Screams like teen spirit: girls go wild at a Beatles concert, Christmas 1963. Photo: Sharok Hatami/Rex
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Forty pairs of abandoned knickers: Maureen Lipman on the Fab Four in Hull

In the second half, John Lennon stepped forward to the mike, thighs straining against his shiny and confining suit. He shook his locks, lowered his eyes and let me have it.

Where I came from, you were a Beatles girl or a Rolling Stones girl. Just as, a few years earlier, you were a Connie Francis or a Juliette Gréco girl: white shoes and a beehive hairdo or black roll-neck, kohl and flatties. Mecca Locarno or basement jazz room, Pepsi-Cola or whisky sour: queuing at both. This was Hull, 1963, before it had culture and a marina, when David Whitfield covered “Cara Mia” in a blazer made by my dad and Philip Larkin darkly traversed the university library.

I was 17 years old, working on my English, art and history A-level syllabus and mooning around my bedroom listening to Doris Day and reading The Golden Notebook. I was a good enough actress to do a convincing squirm at Elvis’s gyrations, but frankly I had less idea what “sent” my gang of schoolfriends than I had of the unification of Italy 1871.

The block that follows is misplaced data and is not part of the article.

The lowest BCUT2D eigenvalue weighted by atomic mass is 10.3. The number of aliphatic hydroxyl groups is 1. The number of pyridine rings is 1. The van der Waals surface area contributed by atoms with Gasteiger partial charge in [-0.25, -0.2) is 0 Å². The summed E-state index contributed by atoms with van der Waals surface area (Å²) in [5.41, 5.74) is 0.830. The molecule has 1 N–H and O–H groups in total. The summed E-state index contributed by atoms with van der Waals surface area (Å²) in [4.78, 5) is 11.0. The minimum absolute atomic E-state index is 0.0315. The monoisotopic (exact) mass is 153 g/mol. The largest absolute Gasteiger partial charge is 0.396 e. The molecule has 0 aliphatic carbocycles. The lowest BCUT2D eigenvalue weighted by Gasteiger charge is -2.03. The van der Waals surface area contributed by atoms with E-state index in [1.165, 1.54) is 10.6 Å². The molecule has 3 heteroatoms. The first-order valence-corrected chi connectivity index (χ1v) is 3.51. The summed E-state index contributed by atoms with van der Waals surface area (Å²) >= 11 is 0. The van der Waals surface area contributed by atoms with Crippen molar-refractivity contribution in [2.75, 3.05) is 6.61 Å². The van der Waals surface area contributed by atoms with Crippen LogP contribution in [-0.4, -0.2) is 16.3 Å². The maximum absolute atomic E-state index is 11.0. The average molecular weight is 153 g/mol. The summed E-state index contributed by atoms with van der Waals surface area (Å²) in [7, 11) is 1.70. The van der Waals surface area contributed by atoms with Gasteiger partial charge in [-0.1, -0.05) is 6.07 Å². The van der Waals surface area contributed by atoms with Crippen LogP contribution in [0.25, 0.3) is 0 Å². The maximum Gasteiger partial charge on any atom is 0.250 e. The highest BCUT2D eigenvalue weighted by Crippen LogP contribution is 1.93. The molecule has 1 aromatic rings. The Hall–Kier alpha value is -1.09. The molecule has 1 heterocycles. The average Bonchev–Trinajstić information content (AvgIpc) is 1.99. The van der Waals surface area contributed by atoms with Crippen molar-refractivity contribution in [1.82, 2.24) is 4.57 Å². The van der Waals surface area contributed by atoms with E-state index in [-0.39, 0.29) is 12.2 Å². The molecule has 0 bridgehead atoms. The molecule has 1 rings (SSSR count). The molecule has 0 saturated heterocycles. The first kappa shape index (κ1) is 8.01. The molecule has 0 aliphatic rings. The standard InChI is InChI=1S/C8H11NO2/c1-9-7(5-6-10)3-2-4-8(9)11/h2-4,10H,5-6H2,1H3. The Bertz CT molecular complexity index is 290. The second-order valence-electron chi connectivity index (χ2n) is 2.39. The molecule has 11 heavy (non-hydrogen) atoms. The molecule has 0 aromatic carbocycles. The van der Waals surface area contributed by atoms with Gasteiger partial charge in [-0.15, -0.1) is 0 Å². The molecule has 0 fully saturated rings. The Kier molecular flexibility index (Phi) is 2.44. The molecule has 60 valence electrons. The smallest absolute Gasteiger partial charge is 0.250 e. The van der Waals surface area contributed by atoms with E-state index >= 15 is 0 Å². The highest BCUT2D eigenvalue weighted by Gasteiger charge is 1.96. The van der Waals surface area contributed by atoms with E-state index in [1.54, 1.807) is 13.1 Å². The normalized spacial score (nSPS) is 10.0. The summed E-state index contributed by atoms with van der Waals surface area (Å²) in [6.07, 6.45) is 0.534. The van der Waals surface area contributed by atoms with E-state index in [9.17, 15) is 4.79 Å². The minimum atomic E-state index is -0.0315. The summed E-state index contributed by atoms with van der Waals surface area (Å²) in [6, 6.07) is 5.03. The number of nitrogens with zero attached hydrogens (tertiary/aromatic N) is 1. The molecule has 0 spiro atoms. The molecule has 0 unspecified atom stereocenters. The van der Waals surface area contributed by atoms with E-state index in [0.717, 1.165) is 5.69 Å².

Every end of term Paddy, Ann, Marilyn, Janet, Leonie, Kay, Jennifer and me – the arty girls – led the whole school out on to the playing fields and performed an entire Sunday Night at the London Palladium show. Marilyn Atkinson’s “Cliff”, with tight trousers and lacquered quiff, drew more screams than the real thing. Crushes abounded. I had gaggles of fans who waved autograph books at me. We were legends.

One of my “crushees” had a dad who worked at the Regal Cinema and therefore had access to free seats at the forthcoming Beatles concert. A giggling posse of navy blazers asked me if I would like to go along and, out of pity, I agreed – after all, it was only 18 months since I had stalked Pauline Melville after her performance as the maid in Cranford. As far as I was concerned, the Beatles were a nice-sounding group of young men with shiny hair and no lapels. Nothing to sing about.